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Biden wants G7 countries to develop plan for frozen Russian assets in Ukraine's favour

Thursday, 29 February 2024, 21:05
Biden wants G7 countries to develop plan for frozen Russian assets in Ukraine's favour
Joe Biden. Photo: Getty Images

US President Joe Biden wants the G7 countries to move forward with plans to use seized Russian sovereign assets to support Ukraine before their June 2024 summit.

Source: Bloomberg with reference to informed sources, as reported by European Pravda

Details: According to an anonymous source, the US president wants the frozen assets to be used to fund Ukraine's budget and, later, to rebuild the country.


According to the source, Biden does not believe that using confiscated Russian funds will replace the need for assistance.

According to Bloomberg sources, the US president also privately warned allies that if Ukraine collapsed, the international order would be destroyed for at least the next 50 years.

Unlike Germany and France, which, along with the European Bank, continue to oppose any step that could result in the confiscation of Russian Federation assets, the UK and Canada support this step.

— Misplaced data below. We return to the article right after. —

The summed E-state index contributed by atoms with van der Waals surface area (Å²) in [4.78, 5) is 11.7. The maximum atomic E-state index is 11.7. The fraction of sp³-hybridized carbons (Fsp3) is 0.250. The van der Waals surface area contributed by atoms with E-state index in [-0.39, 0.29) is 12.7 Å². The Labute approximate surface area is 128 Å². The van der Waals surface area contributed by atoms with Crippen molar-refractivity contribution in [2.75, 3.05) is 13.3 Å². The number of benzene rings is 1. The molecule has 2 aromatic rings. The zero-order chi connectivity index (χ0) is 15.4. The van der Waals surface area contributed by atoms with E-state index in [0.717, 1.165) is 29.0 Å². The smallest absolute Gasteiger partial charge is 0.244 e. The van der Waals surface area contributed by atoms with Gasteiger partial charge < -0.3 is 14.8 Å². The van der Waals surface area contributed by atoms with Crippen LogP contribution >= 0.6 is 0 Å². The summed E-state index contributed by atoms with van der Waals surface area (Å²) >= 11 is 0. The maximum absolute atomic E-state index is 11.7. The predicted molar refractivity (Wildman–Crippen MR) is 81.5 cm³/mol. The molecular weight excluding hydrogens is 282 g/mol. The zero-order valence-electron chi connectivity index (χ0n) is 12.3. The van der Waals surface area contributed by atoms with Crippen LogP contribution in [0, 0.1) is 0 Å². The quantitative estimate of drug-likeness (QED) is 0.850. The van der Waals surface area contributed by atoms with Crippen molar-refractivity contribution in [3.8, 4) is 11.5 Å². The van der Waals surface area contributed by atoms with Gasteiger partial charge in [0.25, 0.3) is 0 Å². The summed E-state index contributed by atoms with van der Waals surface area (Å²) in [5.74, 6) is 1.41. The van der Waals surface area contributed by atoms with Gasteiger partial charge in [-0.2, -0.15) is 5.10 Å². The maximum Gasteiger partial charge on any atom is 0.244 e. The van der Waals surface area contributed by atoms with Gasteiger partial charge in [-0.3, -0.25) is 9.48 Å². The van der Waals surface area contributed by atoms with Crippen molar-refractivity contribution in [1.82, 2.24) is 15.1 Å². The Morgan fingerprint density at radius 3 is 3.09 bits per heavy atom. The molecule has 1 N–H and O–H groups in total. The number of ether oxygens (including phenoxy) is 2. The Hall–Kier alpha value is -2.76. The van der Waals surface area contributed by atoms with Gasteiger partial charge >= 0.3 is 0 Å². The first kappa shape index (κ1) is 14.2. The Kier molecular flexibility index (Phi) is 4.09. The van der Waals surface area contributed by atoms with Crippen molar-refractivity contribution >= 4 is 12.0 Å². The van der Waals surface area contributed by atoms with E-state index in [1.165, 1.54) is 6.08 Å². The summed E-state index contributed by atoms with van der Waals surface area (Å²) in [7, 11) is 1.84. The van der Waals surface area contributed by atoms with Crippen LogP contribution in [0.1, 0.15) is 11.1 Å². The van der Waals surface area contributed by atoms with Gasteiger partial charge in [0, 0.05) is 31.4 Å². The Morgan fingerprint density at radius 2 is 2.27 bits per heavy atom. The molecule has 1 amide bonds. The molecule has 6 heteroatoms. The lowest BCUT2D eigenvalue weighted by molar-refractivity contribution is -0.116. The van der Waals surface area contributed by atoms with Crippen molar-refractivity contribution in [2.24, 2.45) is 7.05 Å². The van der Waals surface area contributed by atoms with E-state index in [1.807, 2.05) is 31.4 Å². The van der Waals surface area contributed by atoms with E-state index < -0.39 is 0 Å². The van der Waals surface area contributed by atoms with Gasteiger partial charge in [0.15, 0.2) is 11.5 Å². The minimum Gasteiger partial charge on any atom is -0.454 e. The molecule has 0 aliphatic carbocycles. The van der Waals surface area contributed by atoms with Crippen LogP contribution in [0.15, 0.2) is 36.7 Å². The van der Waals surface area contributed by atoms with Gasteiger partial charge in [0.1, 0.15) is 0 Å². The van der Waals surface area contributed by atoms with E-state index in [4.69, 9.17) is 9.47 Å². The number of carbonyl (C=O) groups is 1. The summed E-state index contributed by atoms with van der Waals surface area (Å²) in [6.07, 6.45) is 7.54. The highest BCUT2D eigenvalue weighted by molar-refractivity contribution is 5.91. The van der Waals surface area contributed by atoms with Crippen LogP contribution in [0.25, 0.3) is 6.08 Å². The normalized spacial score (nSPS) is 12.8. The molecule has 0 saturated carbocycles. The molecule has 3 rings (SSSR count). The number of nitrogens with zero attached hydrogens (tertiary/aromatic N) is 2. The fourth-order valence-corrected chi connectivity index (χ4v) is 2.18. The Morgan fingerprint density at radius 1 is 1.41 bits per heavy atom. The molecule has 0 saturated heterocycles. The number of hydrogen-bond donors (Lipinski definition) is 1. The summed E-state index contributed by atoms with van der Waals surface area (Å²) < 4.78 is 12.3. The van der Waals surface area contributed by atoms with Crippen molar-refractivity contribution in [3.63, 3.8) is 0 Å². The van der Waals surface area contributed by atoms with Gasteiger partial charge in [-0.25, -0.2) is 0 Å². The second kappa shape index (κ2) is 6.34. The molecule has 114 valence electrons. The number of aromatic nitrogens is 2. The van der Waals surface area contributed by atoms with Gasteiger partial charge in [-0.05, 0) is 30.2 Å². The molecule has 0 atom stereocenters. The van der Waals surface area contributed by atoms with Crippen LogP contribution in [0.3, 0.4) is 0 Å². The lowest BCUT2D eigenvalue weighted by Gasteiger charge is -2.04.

One issue is that the vast majority of these funds are in Europe, primarily in the Belgian depository Euroclear, and any agreement will need the approval of all G7 countries.

Another challenge is to find a solution that all allies believe is legally sound and helps mitigate any risks to the euro.

Earlier, Italian Finance Minister Giancarlo Giorgetti stated that it would be difficult to find a legal basis for utilising frozen Russian assets to assist Ukraine.

Earlier, French Finance Minister Bruno Le Maire publicly opposed US Treasury Secretary Janet Yellen's position on the confiscation of frozen Russian assets, indicating deep divisions among the G7 countries.

Despite the public outcry, one Western official, who asked not to be identified, told Reuters that G7 officials agreed that Moscow should pay for the harm it has caused. The official stated that more and more experts believe there is a legal way to seize frozen assets.

Following the 24 February summit, the leaders of the Group of Seven confirmed that they would keep the Russian Central Bank's assets frozen in their jurisdictions until Russia's full-scale war against Ukraine ended.

On 12 February, the Council of the European Union adopted a decision that brings closer the establishment of a mechanism for the use of excess profits from frozen Russian assets in the EU in favour of Ukraine.

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